This was not so unusual during those times for many sought a middle ground between Protestantism and Catholicism, but while he had a great reputation as a preacher in and about Liverpool, it was to no avail. Later, through letters from John Cotton and Thomas Hooker, who like him had been excommunicated for their beliefs and fled to America to avoid persecution, he was persuaded to join them in that new land of hope and opportunity. Joining a new company of pilgrims on the 16th April 1635, he embarked on a ship called the ‘James’ from Bristol, and arrived in Boston four months later on the 17th August 1635.
In his own manuscript journal recording the period for
1635, Richard gives a description of his voyage across the Atlantic.
In it he describes how the ship set sail loaded with 100 passengers, 23
seamen, 23 cows, 3 sucking calves and 8 mares.
He claims none of the animals died during the voyage, (though we suspect
some may have been slaughtered to provide food).
One woman apparently suffered from scurvy, which he attributed to a lack
of exercise “for the want of walking and stirring of her body upon ye deck”.
He also describes a storm on the Atlantic in which they lost anchors,
sails and many other things. His manuscript journal for 1635 is one among more than 1500
printed books that once belonged to Richard, Increase, Cotton, and Samuel, their
families, colleagues and correspondents, which constitutes the American
Antiquarian Society’s ‘Mather Family Library’.
After his arrival in Boston, Richard found that a parish Church in Dorchester, had been left vacant, deserted by its minister who had left to form a new church in Windsor, Connecticut, taking part of the congregation with him. In the following year Richard moved to Dorchester and was elected pastor of the vacant parish, a position he held until his death. During that time religious discussion was centered not so much on Church doctrine and forms of worship, but more upon the status of Church government. Richard played an active part such discussions and was chosen to answer on behalf of the colonies ministers, thirty-two questions relating to Church government that were propounded by the general court in 1639.
In 1640, Richard helped to prepare and publish the “Bay Psalm Book”, a common hymnal for the Massachusetts Bay colony. Written by Richard Mather, John Eliot, and Thomas Weld, it was published in Cambridge as “The Whole Book of Psalms Faithfully Translated into English”. This was the first book to be published in the New Colonies. Richard followed this in 1643 with “Church-Government and Church-Covenant Discussed” and “Apologie of the Churches in New-England for Church Covenant”, this second publication is the earliest comprehensive presentation of New England Puritan Church doctrine, and at the time served as the standard justification for Church policy and action.
As a member of the synod of 1648, Richard wrote what was
to become known as the “Cambridge Platform” adopted by the synod.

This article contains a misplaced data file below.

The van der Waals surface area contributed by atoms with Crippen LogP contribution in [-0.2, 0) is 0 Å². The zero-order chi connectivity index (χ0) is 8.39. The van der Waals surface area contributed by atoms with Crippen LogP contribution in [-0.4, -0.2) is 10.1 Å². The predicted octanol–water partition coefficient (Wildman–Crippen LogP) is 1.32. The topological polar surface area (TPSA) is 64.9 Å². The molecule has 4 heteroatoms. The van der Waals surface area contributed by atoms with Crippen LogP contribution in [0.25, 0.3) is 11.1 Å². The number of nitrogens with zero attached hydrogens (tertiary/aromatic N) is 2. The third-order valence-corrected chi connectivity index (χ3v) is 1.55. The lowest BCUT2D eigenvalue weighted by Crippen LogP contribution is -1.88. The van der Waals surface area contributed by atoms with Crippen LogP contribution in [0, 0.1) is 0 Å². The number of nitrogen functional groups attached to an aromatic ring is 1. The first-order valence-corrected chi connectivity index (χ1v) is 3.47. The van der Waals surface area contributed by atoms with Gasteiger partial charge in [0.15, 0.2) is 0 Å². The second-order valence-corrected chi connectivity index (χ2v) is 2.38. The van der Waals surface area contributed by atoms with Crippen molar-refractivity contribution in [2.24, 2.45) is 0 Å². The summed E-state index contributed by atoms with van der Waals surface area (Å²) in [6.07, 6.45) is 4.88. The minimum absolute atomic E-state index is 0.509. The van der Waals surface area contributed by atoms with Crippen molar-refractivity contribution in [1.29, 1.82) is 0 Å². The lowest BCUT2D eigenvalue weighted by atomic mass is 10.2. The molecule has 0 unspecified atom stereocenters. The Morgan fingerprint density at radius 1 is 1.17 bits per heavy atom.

This was a series of responses to critics of the New England Church who
favored a Presbyterian Church structure, it was published as “A Platform of
Church-Discipline Gathered Out of the Word of God, Mather, John Cotton, and
others” and served as the basic tenets of New England Congregationalism
until the adoption of the “Saybrook Platform” in 1708.
During his time in New England, Richard severed as a member of every
synod convened and was moderator of a synod at the time of his death.
Richard’s next book in 1652 was “The Summe of
Certain Sermons Upon Genes”, his only published collection of sermons.
His style has been described as simple and practical, and his views show
moderation concerning the various religious disputes of those times.
Richard’s first wife Katherine died in 1655, and a year later he
married Sarah Hawkridge
the widow of John
Cotton, one of the first and leading Puritan ministers to settle in the
His last book “A Farewell Exhortation to the Church and People of Dorchester in New England” (1652) was a personal sermon on the loss of piety and a call for a renewed commitment to God. Richard Mather died in Dorchester, Massachusetts on the 22nd of April 1669. His tomb contains a Latin inscription and lies in the old burying ground at Dorchester.In his ‘Last Will and Testament’, Richard leaves us an interesting view of life in those times. To his son Timothy he left “his house, barn and lands in Dorchester, and all moveable goods including servants”, he was also made one of the executors of his Will. To Sarah, his wife for the past thirteen years, Richard gave her free liberty to live for just 3 or 4 months in his house after his death, plus 100 pounds, after which she would have to re-marry or become an out-cast widow.
Yet to be added
First published on the 04 March 2007, 18:22:06 © George Knowles
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Remembered at Samhain
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Many of the above biographies are brief and far from complete. If you know about any of these individuals and can help with aditional information, please cantact me privately at my email address below. Many thanks for reading :-)